Berlinale Workers Demand ‘Immediate Ceasefire’ in Gaza and Call on Festival Leadership to Do the Same: ‘We Need Stronger Institutional Stances’

A group of Berlinale workers have published an open letter to the festival, demanding a ceasefire in Gaza and asking that leadership takes a “stronger institutional stance” on what the statement calls “the current assault on Palestinian life.”

“We are painfully aware of the unbearable dynamics of institutional inertia in the cultural sector in Germany, and we recognize the current limits imposed on speech. We want to hold the festival and ourselves to a higher standard,” reads the letter, which was published on Instagram Monday night with a link to a Google Form for others to sign. “An international platform such as the Berlinale and we, in our roles as programmers, consultants, moderators, facilitators, and space holders, alongside further Berlinale workers, can and should voice dissent at the current assault on Palestinian life. We join a global solidarity movement to demand an immediate ceasefire and call for the release of all hostages.”

The statement continues, “While we acknowledge isolated and minor attempts to create space for exchange, we would expect the program of this year’s festival to engage more actively and discursively with the urgency and reality of the moment by holding dialogue spaces of its own initiative and design in the big houses we call cinemas. Instead, we witness no initiatives that invite professionals and/or audiences into a dedicated space of discussion structured in a way that allows for a lengthy encounter between everyone.”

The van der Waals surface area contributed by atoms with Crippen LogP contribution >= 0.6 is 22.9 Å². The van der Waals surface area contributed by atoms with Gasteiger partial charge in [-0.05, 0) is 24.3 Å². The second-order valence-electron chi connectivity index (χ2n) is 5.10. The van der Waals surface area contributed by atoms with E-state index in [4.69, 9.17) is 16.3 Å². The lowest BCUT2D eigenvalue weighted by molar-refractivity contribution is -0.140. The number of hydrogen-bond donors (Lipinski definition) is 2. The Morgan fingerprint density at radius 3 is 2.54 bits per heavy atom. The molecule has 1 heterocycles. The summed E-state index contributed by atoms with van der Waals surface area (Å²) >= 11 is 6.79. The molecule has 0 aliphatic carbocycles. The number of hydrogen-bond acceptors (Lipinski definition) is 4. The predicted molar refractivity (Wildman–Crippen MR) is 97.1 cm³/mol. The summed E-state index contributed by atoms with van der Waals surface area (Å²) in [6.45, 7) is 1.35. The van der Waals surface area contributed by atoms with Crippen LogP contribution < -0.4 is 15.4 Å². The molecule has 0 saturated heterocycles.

The Berlinale is holding a TinyHouse event during the festival where visitors can “have an open dialogue about the war in Israel and Gaza,” according to the program. “Rather than a large town square, a more intimate space is available to anyone interested in having a more personal discussion.”

“As the world bears witness to an inconceivable loss of civilian life in Gaza – including those of journalists, artists, and film workers – as well as the destruction of unique cultural heritage, we need stronger institutional stances,” the letter says. “We expect the festival to take a stance that is consistent with those taken in response to other events that have struck the international community in recent years.”

The Berlinale did not immediately respond to Variety‘s request for comment.

The Berlinale has faced backlash leading up to its 74th edition for the invitation of the German right-wing extremist party AfD to the festival’s opening ceremony on Feb. 15. After widespread protests, the festival announced on Feb. 8 that it had withdrawn the politicians’ invitations.

“The current discourse has once again made it very clear how much the commitment to a free, tolerant society and standing against right-wing extremism are part of the Berlinale’s DNA,” the festival said in a statement at the time, adding that “for decades, the Berlinale has been committed to democratic values and against all forms of right-wing extremism.”

Read the full open letter and see the list of signees here.

This post was originally published on Variety

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